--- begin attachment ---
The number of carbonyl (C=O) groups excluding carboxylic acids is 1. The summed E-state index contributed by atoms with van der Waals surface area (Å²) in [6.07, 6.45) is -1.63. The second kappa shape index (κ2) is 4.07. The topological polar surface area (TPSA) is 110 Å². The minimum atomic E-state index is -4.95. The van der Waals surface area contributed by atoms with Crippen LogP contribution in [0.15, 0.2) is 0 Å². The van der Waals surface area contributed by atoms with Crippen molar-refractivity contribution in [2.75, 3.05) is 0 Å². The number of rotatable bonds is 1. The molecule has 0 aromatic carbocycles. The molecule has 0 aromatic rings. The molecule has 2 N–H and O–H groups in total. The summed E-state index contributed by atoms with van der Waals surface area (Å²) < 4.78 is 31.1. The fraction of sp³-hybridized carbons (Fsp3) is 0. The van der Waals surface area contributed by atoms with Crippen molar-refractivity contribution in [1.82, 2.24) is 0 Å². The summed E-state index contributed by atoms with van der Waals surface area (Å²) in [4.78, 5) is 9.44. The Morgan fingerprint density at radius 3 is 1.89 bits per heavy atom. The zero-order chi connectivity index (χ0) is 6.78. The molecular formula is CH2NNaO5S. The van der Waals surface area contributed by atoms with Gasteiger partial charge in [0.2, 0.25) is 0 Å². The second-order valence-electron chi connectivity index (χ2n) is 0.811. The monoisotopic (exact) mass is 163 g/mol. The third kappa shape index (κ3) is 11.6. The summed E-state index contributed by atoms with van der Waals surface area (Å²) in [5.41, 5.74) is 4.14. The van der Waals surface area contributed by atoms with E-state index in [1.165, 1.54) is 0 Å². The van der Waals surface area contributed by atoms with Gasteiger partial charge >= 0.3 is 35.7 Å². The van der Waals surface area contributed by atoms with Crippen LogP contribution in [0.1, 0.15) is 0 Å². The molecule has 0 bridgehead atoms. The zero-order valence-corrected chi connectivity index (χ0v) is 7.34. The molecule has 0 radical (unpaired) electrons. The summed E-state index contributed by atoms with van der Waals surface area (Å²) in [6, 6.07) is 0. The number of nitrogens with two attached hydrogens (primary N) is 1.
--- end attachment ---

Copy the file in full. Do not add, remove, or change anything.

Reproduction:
The number of carbonyl (C=O) groups excluding carboxylic acids is 1. The summed E-state index contributed by atoms with van der Waals surface area (Å²) in [6.07, 6.45) is -1.63. The second kappa shape index (κ2) is 4.07. The topological polar surface area (TPSA) is 110 Å². The minimum atomic E-state index is -4.95. The van der Waals surface area contributed by atoms with Crippen LogP contribution in [0.15, 0.2) is 0 Å². The van der Waals surface area contributed by atoms with Crippen molar-refractivity contribution in [2.75, 3.05) is 0 Å². The number of rotatable bonds is 1. The molecule has 0 aromatic carbocycles. The molecule has 0 aromatic rings. The molecule has 2 N–H and O–H groups in total. The summed E-state index contributed by atoms with van der Waals surface area (Å²) < 4.78 is 31.1. The fraction of sp³-hybridized carbons (Fsp3) is 0. The van der Waals surface area contributed by atoms with Crippen molar-refractivity contribution in [1.82, 2.24) is 0 Å². The summed E-state index contributed by atoms with van der Waals surface area (Å²) in [4.78, 5) is 9.44. The Morgan fingerprint density at radius 3 is 1.89 bits per heavy atom. The zero-order chi connectivity index (χ0) is 6.78. The molecular formula is CH2NNaO5S. The van der Waals surface area contributed by atoms with Gasteiger partial charge in [0.2, 0.25) is 0 Å². The second-order valence-electron chi connectivity index (χ2n) is 0.811. The monoisotopic (exact) mass is 163 g/mol. The third kappa shape index (κ3) is 11.6. The summed E-state index contributed by atoms with van der Waals surface area (Å²) in [5.41, 5.74) is 4.14. The van der Waals surface area contributed by atoms with E-state index in [1.165, 1.54) is 0 Å². The van der Waals surface area contributed by atoms with Gasteiger partial charge >= 0.3 is 35.7 Å². The van der Waals surface area contributed by atoms with Crippen LogP contribution in [0.1, 0.15) is 0 Å². The molecule has 0 bridgehead atoms. The zero-order valence-corrected chi connectivity index (χ0v) is 7.34. The molecule has 0 radical (unpaired) electrons. The summed E-state index contributed by atoms with van der Waals surface area (Å²) in [6, 6.07) is 0. The number of nitrogens with two attached hydrogens (primary N) is 1.